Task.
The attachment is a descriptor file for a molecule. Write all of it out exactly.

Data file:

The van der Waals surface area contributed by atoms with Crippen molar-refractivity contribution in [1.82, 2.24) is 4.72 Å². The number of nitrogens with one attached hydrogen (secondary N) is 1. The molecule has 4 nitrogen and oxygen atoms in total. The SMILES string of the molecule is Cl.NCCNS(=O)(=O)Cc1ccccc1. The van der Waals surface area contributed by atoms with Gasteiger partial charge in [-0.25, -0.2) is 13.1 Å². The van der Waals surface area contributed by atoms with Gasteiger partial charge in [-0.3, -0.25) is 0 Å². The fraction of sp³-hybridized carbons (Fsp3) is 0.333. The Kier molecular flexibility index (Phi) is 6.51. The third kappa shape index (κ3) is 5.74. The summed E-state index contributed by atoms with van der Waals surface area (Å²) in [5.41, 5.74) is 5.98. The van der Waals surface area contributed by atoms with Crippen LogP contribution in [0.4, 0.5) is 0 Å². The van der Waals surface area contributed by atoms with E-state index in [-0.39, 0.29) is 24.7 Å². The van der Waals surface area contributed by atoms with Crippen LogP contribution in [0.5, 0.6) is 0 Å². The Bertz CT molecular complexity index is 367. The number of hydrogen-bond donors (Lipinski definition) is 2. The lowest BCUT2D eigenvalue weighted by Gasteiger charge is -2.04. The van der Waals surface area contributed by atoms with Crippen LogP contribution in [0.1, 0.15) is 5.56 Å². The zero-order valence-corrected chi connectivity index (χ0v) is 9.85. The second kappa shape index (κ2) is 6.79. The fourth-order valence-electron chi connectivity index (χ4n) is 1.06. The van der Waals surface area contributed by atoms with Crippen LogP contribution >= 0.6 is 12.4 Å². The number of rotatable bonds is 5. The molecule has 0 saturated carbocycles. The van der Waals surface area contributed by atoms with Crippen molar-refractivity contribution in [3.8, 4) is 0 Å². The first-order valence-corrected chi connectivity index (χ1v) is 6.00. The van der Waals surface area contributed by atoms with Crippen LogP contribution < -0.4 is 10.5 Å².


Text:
The van der Waals surface area contributed by atoms with Crippen molar-refractivity contribution in [1.82, 2.24) is 4.72 Å². The number of nitrogens with one attached hydrogen (secondary N) is 1. The molecule has 4 nitrogen and oxygen atoms in total. The SMILES string of the molecule is Cl.NCCNS(=O)(=O)Cc1ccccc1. The van der Waals surface area contributed by atoms with Gasteiger partial charge in [-0.25, -0.2) is 13.1 Å². The van der Waals surface area contributed by atoms with Gasteiger partial charge in [-0.3, -0.25) is 0 Å². The fraction of sp³-hybridized carbons (Fsp3) is 0.333. The Kier molecular flexibility index (Phi) is 6.51. The third kappa shape index (κ3) is 5.74. The summed E-state index contributed by atoms with van der Waals surface area (Å²) in [5.41, 5.74) is 5.98. The van der Waals surface area contributed by atoms with Crippen LogP contribution in [0.4, 0.5) is 0 Å². The van der Waals surface area contributed by atoms with E-state index in [-0.39, 0.29) is 24.7 Å². The van der Waals surface area contributed by atoms with Crippen LogP contribution in [0.5, 0.6) is 0 Å². The Bertz CT molecular complexity index is 367. The number of hydrogen-bond donors (Lipinski definition) is 2. The lowest BCUT2D eigenvalue weighted by Gasteiger charge is -2.04. The van der Waals surface area contributed by atoms with Crippen LogP contribution in [0.1, 0.15) is 5.56 Å². The zero-order valence-corrected chi connectivity index (χ0v) is 9.85. The second kappa shape index (κ2) is 6.79. The fourth-order valence-electron chi connectivity index (χ4n) is 1.06. The van der Waals surface area contributed by atoms with Crippen LogP contribution >= 0.6 is 12.4 Å². The number of rotatable bonds is 5. The molecule has 0 saturated carbocycles. The van der Waals surface area contributed by atoms with Crippen molar-refractivity contribution in [3.8, 4) is 0 Å². The first-order valence-corrected chi connectivity index (χ1v) is 6.00. The van der Waals surface area contributed by atoms with Crippen LogP contribution < -0.4 is 10.5 Å².